I think -that before the session is over, in dealing with this all-important question of unemployment, we shall find that the placing of a certain proportion of the urban population permanently on the land will have solved to a large extent the unemployment problem in the larger centres if the people can remain in that occupation. I am not going to single out individual cases in the back to the land movement and hold them up as examples of failure. The movement as a whole has been I believe a success, and the class of people chosen by the government, whether provncial or federal, is, I think, the proper class. There are in the urban centres tens of thousands of people who were brought up on farms, who know a good deal about agriculture, and who now find themselves without employment, and these people are ready to make the necessary sacrifice to go back to the land. I say sacrifice because in a good many instances the return to the land does involve sacrifice; these people are suddenly uprooted from their environment and transplanted to newer sections of the country where they do not have the facilities to be
Reliej Act, 1983-Mr. Heaps
found in the older and more settled parts -such as good roads, places of amusement, bright lights and so on. I repeat, we have in Canada to-day tens of thousands of people with a knowledge of agriculture who are ready to make the necessary sacrifice to start life anew in the rural centres. I suggest however that the minister must follow up more closely the fortunes of the men who are placed on the land. In northern Ontario we are doing a wonderful work and the government has tried to place the people as closely together as possible. That has been done in the Algorna, Cochrane and Kapuskasing districts. I do not think the population now being settled should be spread over any very considerable territory; they should be concentrated so that they may cultivate the community spirit. If you isolate them in the new sections, where a man has no friends near him, the people are likely to lose the pioneering spirit. I would urge on the government that this principle be given proper recognition. I have in mind new centres in the Hearst section of people coming from the Waterloo and Kitchener district. Here the people seem to be satisfied with their lot because they have all come from the same locality and they have now a proper community spirit.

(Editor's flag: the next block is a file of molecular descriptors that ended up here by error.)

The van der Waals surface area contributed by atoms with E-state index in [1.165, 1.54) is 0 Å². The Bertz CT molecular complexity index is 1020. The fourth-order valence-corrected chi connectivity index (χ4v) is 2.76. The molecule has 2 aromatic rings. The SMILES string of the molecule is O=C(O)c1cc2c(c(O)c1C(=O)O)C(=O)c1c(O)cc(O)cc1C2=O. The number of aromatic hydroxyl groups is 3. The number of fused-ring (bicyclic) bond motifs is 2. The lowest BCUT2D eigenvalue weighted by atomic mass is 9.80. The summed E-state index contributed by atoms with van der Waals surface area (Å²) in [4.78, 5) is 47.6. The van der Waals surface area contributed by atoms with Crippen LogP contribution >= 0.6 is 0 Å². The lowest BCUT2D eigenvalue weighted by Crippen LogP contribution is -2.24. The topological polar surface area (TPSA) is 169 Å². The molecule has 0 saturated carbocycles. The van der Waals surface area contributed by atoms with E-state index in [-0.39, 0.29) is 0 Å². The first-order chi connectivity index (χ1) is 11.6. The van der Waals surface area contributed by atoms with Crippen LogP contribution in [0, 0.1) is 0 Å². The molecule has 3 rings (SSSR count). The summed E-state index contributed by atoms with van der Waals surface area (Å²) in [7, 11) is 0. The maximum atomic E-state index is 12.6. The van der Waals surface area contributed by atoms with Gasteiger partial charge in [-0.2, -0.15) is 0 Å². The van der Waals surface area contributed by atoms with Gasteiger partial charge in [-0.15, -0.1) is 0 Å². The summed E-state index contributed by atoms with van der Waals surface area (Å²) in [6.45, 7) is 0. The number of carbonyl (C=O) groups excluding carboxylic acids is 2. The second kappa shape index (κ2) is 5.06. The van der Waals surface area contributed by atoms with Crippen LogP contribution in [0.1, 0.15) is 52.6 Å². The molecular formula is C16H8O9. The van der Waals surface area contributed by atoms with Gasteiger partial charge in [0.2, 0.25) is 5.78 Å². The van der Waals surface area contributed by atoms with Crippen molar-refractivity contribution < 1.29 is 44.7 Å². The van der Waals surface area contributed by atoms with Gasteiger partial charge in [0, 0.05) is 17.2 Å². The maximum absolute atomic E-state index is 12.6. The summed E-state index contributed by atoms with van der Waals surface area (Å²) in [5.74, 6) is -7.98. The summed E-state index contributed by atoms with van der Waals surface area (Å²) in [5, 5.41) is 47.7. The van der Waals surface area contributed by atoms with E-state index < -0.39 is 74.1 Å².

I would ask the government to inaugurate the movement early in the spring, making it possible for the people to go on the land not later than the end of August. It is utterly unfair for men taken from industrial centres to be placed on the land in the fall or winter, because they are bound to be discouraged. So far as northern Ontario and the western prairies are concerned, most of the available land lies in the northern section of the country, where the climatic conditions are far more severe than in the sections from which the new population is coming. I know that the government realizes the importance of this, and I trust that the people will be placed not later than the end of .August. The best time of year to place prospective settlers on the land is during the months of March, April and May, because in those months they can remodel their buildings and put some land under cultivation, and they can also have a garden; in a word, if they are placed during those months, they can be to a large extent self-supporting. If they are put on the land late in the year however they are almost bound to lose heart, because, in northern Ontario at any rate, there is no use putting grain in the sod expecting it to mature unless it is planted before the middle of June; so that-
Subtopic: CONTINUATION FOR ONE YEAR OF PROVISIONS OF RELIEF ACT, 1932